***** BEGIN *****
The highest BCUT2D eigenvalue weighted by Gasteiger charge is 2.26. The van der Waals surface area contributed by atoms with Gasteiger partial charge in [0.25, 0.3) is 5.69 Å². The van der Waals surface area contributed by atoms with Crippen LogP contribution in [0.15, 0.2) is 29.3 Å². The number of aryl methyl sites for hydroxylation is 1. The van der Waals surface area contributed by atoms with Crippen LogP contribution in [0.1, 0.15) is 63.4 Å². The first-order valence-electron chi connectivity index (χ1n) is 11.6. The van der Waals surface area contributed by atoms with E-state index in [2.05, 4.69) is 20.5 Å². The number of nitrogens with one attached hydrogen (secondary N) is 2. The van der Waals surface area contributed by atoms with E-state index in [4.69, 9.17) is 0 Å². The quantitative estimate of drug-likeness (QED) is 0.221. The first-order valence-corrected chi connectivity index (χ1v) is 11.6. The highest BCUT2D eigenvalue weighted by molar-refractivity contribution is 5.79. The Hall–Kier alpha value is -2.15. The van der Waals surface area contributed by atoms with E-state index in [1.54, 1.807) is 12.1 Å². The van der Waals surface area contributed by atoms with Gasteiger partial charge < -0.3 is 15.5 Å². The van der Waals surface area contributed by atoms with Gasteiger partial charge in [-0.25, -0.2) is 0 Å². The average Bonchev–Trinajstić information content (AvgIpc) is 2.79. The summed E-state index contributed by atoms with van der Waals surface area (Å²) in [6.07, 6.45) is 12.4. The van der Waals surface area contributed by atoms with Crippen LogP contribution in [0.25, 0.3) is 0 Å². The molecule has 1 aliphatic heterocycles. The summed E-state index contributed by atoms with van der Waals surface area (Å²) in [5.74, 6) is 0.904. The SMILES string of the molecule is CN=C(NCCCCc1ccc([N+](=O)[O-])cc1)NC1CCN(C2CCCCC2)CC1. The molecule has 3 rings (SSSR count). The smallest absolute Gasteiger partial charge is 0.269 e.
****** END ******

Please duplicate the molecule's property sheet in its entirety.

The highest BCUT2D eigenvalue weighted by Gasteiger charge is 2.26. The van der Waals surface area contributed by atoms with Gasteiger partial charge in [0.25, 0.3) is 5.69 Å². The van der Waals surface area contributed by atoms with Crippen LogP contribution in [0.15, 0.2) is 29.3 Å². The number of aryl methyl sites for hydroxylation is 1. The van der Waals surface area contributed by atoms with Crippen LogP contribution in [0.1, 0.15) is 63.4 Å². The first-order valence-electron chi connectivity index (χ1n) is 11.6. The van der Waals surface area contributed by atoms with E-state index in [2.05, 4.69) is 20.5 Å². The number of nitrogens with one attached hydrogen (secondary N) is 2. The van der Waals surface area contributed by atoms with E-state index in [4.69, 9.17) is 0 Å². The quantitative estimate of drug-likeness (QED) is 0.221. The first-order valence-corrected chi connectivity index (χ1v) is 11.6. The highest BCUT2D eigenvalue weighted by molar-refractivity contribution is 5.79. The Hall–Kier alpha value is -2.15. The van der Waals surface area contributed by atoms with E-state index in [1.54, 1.807) is 12.1 Å². The van der Waals surface area contributed by atoms with Gasteiger partial charge < -0.3 is 15.5 Å². The van der Waals surface area contributed by atoms with Gasteiger partial charge in [-0.25, -0.2) is 0 Å². The average Bonchev–Trinajstić information content (AvgIpc) is 2.79. The summed E-state index contributed by atoms with van der Waals surface area (Å²) in [6.07, 6.45) is 12.4. The van der Waals surface area contributed by atoms with Crippen LogP contribution in [0.25, 0.3) is 0 Å². The molecule has 1 aliphatic heterocycles. The summed E-state index contributed by atoms with van der Waals surface area (Å²) in [5.74, 6) is 0.904. The SMILES string of the molecule is CN=C(NCCCCc1ccc([N+](=O)[O-])cc1)NC1CCN(C2CCCCC2)CC1. The molecule has 3 rings (SSSR count). The smallest absolute Gasteiger partial charge is 0.269 e.